The City of New Orleans is not happy with the Mystic Krewe of Nyx.

During a news conference yesterday (Jan. 26), New Orleans City Hall spokesman Beau Tidwell was not happy that the Mystic Krewe of Nyx held their annual Mardi Gras Carnival Ball in a Biloxi casino. According to a report from NOLA.com, Tidwell feels that the ball was held "without regard for coronavirus suppressing protocols" after seeing photos of the "Nyx Myx Masquerade Ball" on social media.

The photos showed many ballgoers unmasked and Tidwell stressed that traveling outside of the city was "no defense for the virus" as he suggested that Nyx members who attended to quarantine and be tested upon their return to New Orleans after describing the ball as a potential "super spreader" event.

Tidwell even suggested that their actions could potentially cost them their parade permit for Mardi Gras in 2022.

What Nyx did over the weekend did a disservice to public health. It’s certainly something we’re going to look at when it comes to looking for permits next year. Everyone involved should know better. Everyone in this room and in the city should know better. And we do know better.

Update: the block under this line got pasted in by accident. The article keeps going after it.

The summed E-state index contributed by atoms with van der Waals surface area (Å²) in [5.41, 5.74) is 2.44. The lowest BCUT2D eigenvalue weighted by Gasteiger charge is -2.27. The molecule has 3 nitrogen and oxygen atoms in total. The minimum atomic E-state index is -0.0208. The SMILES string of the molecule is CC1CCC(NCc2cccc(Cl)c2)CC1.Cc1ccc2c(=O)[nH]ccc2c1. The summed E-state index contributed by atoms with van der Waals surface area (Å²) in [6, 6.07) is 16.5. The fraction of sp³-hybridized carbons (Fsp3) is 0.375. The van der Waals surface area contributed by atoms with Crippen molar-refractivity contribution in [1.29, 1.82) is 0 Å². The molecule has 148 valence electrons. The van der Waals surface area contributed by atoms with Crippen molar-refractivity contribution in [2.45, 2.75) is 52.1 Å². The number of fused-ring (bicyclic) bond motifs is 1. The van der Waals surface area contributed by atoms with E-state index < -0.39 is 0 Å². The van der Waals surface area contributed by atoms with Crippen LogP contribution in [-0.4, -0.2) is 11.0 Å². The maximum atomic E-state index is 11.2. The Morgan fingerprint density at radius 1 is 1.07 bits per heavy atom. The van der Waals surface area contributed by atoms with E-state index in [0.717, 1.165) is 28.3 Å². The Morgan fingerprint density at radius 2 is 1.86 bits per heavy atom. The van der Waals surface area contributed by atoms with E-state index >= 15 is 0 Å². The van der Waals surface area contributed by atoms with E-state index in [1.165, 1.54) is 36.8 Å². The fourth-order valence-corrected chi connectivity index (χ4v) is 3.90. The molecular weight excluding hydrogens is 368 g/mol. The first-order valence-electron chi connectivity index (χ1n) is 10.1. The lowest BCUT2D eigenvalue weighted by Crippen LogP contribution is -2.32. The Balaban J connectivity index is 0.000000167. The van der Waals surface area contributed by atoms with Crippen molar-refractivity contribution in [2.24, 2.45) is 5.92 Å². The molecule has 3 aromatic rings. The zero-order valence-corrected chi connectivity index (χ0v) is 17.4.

Nyx fired back at Tidwell's comments via a written statement from spokesman J. Douglas Sunseri who defended the Biloxi ball.

The gathering this past weekend in Biloxi was in total compliance with all social distancing guidelines and CDC requirements at the Imperial Palace in Biloxi. If this gathering was conducted in Louisiana and-or Orleans Parish, it would have fully and completely complied with any social distancing and-or CDC guidelines.

Sunseri went on to say there were "42 people in attendance" in total and "only two of those were residents of New Orleans." See the entire statement posted on the official Mystic Krewe of Nyx.

NOLA.com points out that this is the latest incident a series of controversial happenings for the Mystic Krewe of Nyx and its founder Julie Lea. Lea came under fire after last summer in the wake of an #ALLLIVESMATTER post that caused a rift that eventually led to a "mass exodus" of most officers in the 3,500 member all-female krewe that was founded in 2012.

You can see the full story here at NOLA.com

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